Eagle Radio – News – Boris Johnson meets military strongman Haftar on Libya trip

Boris Johnson has met Libyan strongman Khalifa Haftar as he urged military and political leaders to restore peace and stability in the country.

The Foreign Secretary said Britain wanted a “secure and stable” Libya as it would mean the country was better equipped to deal with the threat from terrorism and the challenge of migration.

Mr Johnson visited Benghazi on Thursday as part of British efforts to improve stability in Libya.

He met Field Marshal Haftar, the head of the Libyan National Army, as well as members of the House of Representatives representing the city.

“A secure and stable Libya, better able to deal with the threat from terrorism and the challenge of migration, is firmly in the UK interests,” Mr Johnson said.

“The Libyan people need a stable state that can meet their fundamental economic and security needs.

“That requires all sides to compromise and work together.

“Only a united Libya can defeat the terrorists and smuggling networks who are exploiting the instability.

“That’s why we are reaching out to all sides in Libya in support of the United Nations work to amend the Libyan political agreement so that it delivers for all Libyans.”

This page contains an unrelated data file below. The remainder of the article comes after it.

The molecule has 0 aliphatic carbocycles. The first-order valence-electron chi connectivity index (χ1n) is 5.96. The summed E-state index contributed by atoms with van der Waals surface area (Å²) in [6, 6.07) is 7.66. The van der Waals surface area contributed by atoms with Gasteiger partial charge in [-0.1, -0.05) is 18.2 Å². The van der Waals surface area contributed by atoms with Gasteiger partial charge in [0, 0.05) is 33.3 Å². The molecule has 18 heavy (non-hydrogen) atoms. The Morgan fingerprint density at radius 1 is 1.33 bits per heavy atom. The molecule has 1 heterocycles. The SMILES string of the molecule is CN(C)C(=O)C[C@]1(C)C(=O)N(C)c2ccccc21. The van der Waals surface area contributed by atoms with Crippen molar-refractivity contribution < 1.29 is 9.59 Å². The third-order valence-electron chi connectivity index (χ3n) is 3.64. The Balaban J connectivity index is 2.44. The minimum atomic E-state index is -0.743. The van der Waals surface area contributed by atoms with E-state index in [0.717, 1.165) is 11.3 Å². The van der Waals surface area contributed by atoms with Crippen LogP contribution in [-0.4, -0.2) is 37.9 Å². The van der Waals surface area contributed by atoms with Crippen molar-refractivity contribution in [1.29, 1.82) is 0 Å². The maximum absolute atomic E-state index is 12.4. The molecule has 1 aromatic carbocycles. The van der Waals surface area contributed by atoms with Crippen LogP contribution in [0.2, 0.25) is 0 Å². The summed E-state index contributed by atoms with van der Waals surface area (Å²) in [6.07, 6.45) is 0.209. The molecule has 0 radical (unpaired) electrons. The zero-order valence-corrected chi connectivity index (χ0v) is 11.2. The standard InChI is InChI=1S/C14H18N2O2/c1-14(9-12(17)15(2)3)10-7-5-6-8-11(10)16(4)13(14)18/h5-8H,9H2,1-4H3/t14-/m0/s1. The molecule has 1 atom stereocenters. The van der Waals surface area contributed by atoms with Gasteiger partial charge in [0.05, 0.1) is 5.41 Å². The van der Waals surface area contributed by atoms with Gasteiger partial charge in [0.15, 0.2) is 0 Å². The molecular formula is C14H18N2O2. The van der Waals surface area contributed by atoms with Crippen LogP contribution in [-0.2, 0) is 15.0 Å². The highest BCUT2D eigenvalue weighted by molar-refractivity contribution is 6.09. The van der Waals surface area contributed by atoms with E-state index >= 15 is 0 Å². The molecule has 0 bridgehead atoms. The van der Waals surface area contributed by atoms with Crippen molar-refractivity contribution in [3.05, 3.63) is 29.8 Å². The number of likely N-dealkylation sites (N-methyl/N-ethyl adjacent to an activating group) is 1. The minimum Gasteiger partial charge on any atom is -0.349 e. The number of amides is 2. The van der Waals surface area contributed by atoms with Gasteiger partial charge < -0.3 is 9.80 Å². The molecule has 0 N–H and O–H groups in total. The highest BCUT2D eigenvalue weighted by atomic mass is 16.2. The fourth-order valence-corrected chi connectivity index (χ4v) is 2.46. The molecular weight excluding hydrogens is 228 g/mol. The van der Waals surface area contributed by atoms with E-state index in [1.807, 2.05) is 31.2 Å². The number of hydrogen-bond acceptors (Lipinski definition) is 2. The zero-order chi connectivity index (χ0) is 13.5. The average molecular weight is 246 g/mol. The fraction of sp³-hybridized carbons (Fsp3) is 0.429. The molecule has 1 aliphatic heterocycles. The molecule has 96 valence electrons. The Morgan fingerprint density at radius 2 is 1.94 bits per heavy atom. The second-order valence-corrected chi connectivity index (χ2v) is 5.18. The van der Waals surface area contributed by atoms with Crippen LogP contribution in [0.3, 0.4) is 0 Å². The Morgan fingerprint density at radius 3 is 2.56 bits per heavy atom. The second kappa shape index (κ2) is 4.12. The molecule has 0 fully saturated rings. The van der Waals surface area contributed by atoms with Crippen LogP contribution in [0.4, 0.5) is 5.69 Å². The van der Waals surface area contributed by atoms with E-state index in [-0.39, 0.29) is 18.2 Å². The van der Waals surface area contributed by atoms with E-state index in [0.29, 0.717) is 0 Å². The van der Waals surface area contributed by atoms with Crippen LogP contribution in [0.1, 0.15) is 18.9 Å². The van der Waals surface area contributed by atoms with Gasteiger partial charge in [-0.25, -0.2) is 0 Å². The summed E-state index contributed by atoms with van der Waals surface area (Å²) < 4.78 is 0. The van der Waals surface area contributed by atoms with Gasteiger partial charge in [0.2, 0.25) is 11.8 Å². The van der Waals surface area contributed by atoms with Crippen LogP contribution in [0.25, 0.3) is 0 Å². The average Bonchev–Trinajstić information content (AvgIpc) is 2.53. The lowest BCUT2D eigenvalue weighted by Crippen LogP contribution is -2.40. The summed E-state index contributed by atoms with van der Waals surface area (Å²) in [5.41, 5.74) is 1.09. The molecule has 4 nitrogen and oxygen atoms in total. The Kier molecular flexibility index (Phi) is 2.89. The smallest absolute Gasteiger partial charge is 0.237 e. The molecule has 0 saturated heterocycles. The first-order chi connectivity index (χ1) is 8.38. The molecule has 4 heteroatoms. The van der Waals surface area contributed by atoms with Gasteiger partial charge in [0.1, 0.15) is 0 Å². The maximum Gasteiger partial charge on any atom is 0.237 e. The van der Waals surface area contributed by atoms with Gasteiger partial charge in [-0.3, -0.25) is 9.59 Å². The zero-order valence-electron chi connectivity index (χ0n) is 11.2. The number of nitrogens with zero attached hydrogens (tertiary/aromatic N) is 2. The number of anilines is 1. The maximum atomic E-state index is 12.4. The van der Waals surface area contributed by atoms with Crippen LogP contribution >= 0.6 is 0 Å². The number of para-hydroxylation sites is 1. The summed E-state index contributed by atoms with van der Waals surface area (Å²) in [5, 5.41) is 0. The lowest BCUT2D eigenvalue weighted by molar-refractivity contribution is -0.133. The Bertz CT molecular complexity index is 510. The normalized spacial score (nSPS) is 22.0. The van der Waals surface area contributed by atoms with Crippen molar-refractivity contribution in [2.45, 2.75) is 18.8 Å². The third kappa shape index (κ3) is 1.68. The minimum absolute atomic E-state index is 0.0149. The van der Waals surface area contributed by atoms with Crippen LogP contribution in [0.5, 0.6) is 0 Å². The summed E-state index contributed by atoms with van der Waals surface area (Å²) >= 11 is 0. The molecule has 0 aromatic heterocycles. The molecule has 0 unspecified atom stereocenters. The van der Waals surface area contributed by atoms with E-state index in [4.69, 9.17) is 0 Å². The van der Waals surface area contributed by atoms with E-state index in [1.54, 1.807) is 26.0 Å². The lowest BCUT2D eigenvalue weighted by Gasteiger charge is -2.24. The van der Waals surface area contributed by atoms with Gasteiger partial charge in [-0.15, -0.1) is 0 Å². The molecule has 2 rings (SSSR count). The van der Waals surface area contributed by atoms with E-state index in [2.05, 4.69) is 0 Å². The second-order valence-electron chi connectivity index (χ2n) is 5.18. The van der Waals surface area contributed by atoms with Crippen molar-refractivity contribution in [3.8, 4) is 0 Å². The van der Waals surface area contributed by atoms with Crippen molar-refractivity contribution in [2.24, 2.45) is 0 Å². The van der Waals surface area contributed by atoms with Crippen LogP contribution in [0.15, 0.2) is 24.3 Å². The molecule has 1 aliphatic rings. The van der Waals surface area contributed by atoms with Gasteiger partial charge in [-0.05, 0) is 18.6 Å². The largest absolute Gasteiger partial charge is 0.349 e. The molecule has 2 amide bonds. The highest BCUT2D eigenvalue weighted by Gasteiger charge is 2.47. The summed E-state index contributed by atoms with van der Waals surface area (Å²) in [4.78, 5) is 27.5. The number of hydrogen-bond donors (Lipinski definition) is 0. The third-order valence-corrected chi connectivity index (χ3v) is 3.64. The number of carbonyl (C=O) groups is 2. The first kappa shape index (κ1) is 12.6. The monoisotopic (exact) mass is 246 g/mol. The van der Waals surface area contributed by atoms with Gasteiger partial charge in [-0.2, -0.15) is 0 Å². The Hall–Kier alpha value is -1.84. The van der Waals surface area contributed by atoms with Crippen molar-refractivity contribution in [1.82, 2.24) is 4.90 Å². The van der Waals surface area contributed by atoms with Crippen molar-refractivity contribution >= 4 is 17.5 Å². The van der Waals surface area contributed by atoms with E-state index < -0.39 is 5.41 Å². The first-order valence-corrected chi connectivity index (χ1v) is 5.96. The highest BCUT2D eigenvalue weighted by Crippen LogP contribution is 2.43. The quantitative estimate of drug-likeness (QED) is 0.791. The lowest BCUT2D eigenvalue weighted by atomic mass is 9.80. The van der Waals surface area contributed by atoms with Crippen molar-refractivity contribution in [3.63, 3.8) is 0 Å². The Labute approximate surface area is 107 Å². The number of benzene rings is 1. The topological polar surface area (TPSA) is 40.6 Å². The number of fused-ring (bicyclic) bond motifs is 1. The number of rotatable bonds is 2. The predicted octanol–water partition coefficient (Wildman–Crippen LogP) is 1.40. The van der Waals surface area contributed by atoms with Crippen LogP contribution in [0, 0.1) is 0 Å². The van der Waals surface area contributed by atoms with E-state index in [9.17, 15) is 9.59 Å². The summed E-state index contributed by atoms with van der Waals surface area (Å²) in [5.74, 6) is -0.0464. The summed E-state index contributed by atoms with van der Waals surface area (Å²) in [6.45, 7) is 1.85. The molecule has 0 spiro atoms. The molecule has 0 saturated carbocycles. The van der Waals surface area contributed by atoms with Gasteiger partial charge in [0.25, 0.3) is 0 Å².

Libya has experienced years of unrest since the 2011 overthrow of Muammar Gaddafi.

On Wednesday, Mr Johnson announced more than £9m of UK funding to help stabilise Libya and tackle terrorism and people trafficking.

He also met with Prime Minister Fayez al Serraj, whose Government of National Accord (GNA) has struggled to impose its authority across the conflict-ridden country.

Field Marshall Haftar, whose forces control much of the south of Libya, has refused to back the GNA.

Mr Johnson’s visit to Benghazi was the first by a British government minister since 2011, and it is the first time he had met Field Marshall Haftar.

Speaking from Benghazi, the Foreign Secretary said: “Field Marshall Haftar has a role to play in the political process.

“I urged him to adhere to the commitments he made during recent meetings in Paris, to respect a ceasefire, and to work with Mr Salame in order to amend the Libyan Political Agreement.

“Ultimately it will be for Libyans to decide what an acceptable compromise looks like.

“I have encouraged all sides to resolve their differences by dialogue, not conflict, and to respect international human rights law.”

Mr Johnson also held talks with representatives from the Benghazi Free Zone and one of the items on the agenda was opportunities for UK companies to help stabilise Libya.

The aim of the project is to diversify the city’s economy and it already has the backing of a number of UK companies.

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